Mar 14, 2023

Developing nanoprobes to detect neurotransmitters in the brain

Posted by in categories: chemistry, nanotechnology, neuroscience

The animal brain consists of tens of billions of neurons or nerve cells that perform complex tasks like processing emotions, learning, and making judgments by communicating with each other via neurotransmitters. These small signaling molecules diffuse—move from high to low concentration regions—between neurons, acting as chemical messengers.

Scientists believe that this diffusive motion might be at the heart of the brain’s superior function. Therefore, they have aimed to understand the role of specific neurotransmitters by detecting their release in the brain using amperometric and microdialysis methods. However, these methods provide insufficient information, necessitating better sensing techniques.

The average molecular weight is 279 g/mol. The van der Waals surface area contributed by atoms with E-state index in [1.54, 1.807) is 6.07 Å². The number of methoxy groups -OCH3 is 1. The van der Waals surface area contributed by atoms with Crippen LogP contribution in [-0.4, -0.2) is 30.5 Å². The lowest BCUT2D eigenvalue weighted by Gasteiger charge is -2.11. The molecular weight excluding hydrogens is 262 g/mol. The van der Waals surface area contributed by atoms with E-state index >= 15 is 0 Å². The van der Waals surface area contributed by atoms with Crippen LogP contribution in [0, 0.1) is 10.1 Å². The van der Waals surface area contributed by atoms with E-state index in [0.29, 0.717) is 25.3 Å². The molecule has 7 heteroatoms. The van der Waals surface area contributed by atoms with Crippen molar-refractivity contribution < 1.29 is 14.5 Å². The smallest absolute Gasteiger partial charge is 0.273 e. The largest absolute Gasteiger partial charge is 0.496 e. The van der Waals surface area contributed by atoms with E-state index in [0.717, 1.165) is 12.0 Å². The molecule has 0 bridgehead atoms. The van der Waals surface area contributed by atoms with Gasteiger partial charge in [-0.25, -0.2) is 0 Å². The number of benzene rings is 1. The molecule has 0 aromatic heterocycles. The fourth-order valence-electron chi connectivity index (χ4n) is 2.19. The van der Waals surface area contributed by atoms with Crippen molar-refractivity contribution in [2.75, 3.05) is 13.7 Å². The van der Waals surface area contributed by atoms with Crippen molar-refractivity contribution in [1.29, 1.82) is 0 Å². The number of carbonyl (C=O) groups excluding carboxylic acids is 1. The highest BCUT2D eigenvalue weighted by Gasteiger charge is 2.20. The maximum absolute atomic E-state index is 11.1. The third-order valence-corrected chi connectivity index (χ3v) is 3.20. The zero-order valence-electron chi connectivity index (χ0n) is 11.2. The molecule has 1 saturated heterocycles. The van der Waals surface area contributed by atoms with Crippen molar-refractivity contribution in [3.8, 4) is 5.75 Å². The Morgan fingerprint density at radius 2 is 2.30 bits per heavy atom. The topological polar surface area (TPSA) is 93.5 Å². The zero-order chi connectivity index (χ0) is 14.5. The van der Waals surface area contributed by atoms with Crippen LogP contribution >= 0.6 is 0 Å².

To this end, scientists developed an optical imaging method wherein protein probes change their fluorescence intensity upon detecting a specific . Recently, a group of researchers from Shibaura Institute of Technology in Japan led by Professor Yasuo Yoshimi has taken this idea forward. They have successfully synthesized fluorescent molecularly imprinted polymeric nanoparticles (fMIP-NPs) that serve as probes to detect specific neurotransmitters–serotonin, dopamine, and acetylcholine.

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